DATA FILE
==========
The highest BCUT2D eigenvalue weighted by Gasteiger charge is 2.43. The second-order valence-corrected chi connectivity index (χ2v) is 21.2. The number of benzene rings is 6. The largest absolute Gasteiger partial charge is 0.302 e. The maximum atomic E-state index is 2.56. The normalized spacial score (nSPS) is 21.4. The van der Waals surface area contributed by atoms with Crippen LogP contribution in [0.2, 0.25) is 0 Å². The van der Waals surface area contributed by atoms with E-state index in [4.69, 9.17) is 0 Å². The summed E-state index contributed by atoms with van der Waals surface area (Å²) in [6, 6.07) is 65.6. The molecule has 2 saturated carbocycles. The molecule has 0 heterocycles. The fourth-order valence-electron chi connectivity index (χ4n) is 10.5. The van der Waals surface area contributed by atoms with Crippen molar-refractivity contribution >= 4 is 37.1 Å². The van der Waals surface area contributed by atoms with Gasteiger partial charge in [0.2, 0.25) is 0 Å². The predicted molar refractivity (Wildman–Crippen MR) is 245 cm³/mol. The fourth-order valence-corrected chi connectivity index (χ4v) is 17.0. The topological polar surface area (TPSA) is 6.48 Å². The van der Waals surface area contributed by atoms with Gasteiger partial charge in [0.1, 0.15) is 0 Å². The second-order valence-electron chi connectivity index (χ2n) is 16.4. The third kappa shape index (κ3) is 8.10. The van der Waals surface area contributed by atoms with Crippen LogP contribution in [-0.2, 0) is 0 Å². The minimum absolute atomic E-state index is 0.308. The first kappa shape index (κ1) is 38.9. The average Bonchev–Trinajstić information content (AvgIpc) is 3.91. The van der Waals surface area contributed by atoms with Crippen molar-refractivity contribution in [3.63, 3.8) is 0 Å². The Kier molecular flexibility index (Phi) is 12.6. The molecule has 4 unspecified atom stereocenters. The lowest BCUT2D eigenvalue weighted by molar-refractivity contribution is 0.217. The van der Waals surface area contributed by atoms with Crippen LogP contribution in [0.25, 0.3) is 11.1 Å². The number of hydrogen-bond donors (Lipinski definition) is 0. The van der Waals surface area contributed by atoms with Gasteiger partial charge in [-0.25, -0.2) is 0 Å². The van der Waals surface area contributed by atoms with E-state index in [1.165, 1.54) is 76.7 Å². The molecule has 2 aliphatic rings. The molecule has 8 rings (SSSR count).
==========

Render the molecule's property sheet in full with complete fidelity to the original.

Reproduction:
The highest BCUT2D eigenvalue weighted by Gasteiger charge is 2.43. The second-order valence-corrected chi connectivity index (χ2v) is 21.2. The number of benzene rings is 6. The largest absolute Gasteiger partial charge is 0.302 e. The maximum atomic E-state index is 2.56. The normalized spacial score (nSPS) is 21.4. The van der Waals surface area contributed by atoms with Crippen LogP contribution in [0.2, 0.25) is 0 Å². The van der Waals surface area contributed by atoms with E-state index in [4.69, 9.17) is 0 Å². The summed E-state index contributed by atoms with van der Waals surface area (Å²) in [6, 6.07) is 65.6. The molecule has 2 saturated carbocycles. The molecule has 0 heterocycles. The fourth-order valence-electron chi connectivity index (χ4n) is 10.5. The van der Waals surface area contributed by atoms with Crippen molar-refractivity contribution >= 4 is 37.1 Å². The van der Waals surface area contributed by atoms with Gasteiger partial charge in [0.2, 0.25) is 0 Å². The predicted molar refractivity (Wildman–Crippen MR) is 245 cm³/mol. The fourth-order valence-corrected chi connectivity index (χ4v) is 17.0. The topological polar surface area (TPSA) is 6.48 Å². The van der Waals surface area contributed by atoms with Gasteiger partial charge in [0.1, 0.15) is 0 Å². The second-order valence-electron chi connectivity index (χ2n) is 16.4. The third kappa shape index (κ3) is 8.10. The van der Waals surface area contributed by atoms with Crippen LogP contribution in [-0.2, 0) is 0 Å². The minimum absolute atomic E-state index is 0.308. The first kappa shape index (κ1) is 38.9. The average Bonchev–Trinajstić information content (AvgIpc) is 3.91. The van der Waals surface area contributed by atoms with Crippen molar-refractivity contribution in [3.63, 3.8) is 0 Å². The Kier molecular flexibility index (Phi) is 12.6. The molecule has 4 unspecified atom stereocenters. The lowest BCUT2D eigenvalue weighted by molar-refractivity contribution is 0.217. The van der Waals surface area contributed by atoms with Crippen LogP contribution in [0.25, 0.3) is 11.1 Å². The number of hydrogen-bond donors (Lipinski definition) is 0. The van der Waals surface area contributed by atoms with Gasteiger partial charge in [-0.25, -0.2) is 0 Å². The van der Waals surface area contributed by atoms with E-state index in [1.165, 1.54) is 76.7 Å². The molecule has 2 aliphatic rings. The molecule has 8 rings (SSSR count).